Providing Formative Feedback in the Clinical Setting

  • Carla Khalaf McStay MD
  • Gabrielle Langmann MD
  • Robert M Arnold MD

Background This Fast Fact offers practical advice about providing formative feedback to learners in clinical settings, with a special focus on palliative care. These techniques can be applied for all learners across various clinical disciplines.

Types of feedback Formative feedback is focused on a specific behavior or skill, typically occurs shortly after the learner demonstrates the skill, and is usually low stakes (e.g., not a “grade,” a judgement, or an evaluation). Think of it as the sort of information a coach would give an athlete in the moment to improve performance (“When you serve the ball, keep your elbow lower”). Summative feedback provides a more global evaluation, typically occurring at the end of a learning period, and is evaluative (“You are right on track for where 3rd year medical students should be in your patient interviewing skills”). Formative feedback given frequently throughout a learner’s clinical rotation is necessary for learners to achieve high quality performance (1,2).

Establish an environment for effective feedback At the start of a rotation, the preceptor should ask the learner for their overall goals for the learning experience (3). These goals should be attainable by the end of the rotation and they should be SMART: specific, measurable, attainable, relevant, and timely. The preceptor should review these goals and identify additional level-appropriate targets for the learner. Shared goal setting gives the learner and preceptor a common focus for the rotation (4,5). Helpful questions can include: “What are your learning goals for this rotation?” “What skills were you hoping to practice and refine during this rotation?” The preceptor should set the expectation for regular formative feedback throughout the rotation (6). Setting this expectation helps the learner know that the goal of feedback is not punitive nor evaluative, but rather given for the learner’s deliberate practice (4,7): “Like a music or sports coach, I will give you feedback after patient encounters. My goal is to help you improve your patient interviewing skills throughout the rotation.” Preceptors themselves can normalize feedback-giving by asking other interdisciplinary team members to give them feedback after a patient interaction.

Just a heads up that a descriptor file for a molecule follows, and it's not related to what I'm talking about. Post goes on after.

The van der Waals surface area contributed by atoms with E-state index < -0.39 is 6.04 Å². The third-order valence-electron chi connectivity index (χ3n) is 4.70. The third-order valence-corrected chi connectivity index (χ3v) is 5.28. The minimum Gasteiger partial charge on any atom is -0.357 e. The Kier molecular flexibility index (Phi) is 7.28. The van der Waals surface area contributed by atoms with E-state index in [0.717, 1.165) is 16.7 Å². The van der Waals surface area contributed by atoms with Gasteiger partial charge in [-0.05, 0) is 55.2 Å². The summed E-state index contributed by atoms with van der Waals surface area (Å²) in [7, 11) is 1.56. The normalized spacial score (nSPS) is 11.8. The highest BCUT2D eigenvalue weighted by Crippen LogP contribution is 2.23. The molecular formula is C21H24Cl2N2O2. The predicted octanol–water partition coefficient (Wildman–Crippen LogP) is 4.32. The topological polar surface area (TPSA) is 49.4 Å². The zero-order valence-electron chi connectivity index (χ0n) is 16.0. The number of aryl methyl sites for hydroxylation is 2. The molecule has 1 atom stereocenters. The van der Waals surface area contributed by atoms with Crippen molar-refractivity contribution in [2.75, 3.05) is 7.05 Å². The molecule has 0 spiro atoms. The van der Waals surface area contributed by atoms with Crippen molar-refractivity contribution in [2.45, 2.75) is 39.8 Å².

A simple formative feedback model One simple model for giving feedback involves the preceptor naming one observed behavior or demonstrated skill that was effective and offering one concrete behavior or skill to try in the next encounter. E.g., “When you stayed silent after delivering the serious news, the patient was able process the information and their emotions. Next time, acknowledge their emotions before giving more cognitive information.” Each opportunity for feedback should focus on a single directly observed behavior or action, rather than a collection of behaviors, a personality trait, or a quality of the learner (8). For example, “When you utilized empathetic statements during that encounter, the family responded positively,” is more helpful to the learner than “You were very empathetic during that encounter.” (5,8,9). The best feedback describes the solution, rather than the problem, in concrete, actionable terms: “When taking a pain history, ask about the alleviating and aggravating factors of the pain is far more helpful than “You need to be more thorough with your pain history (5).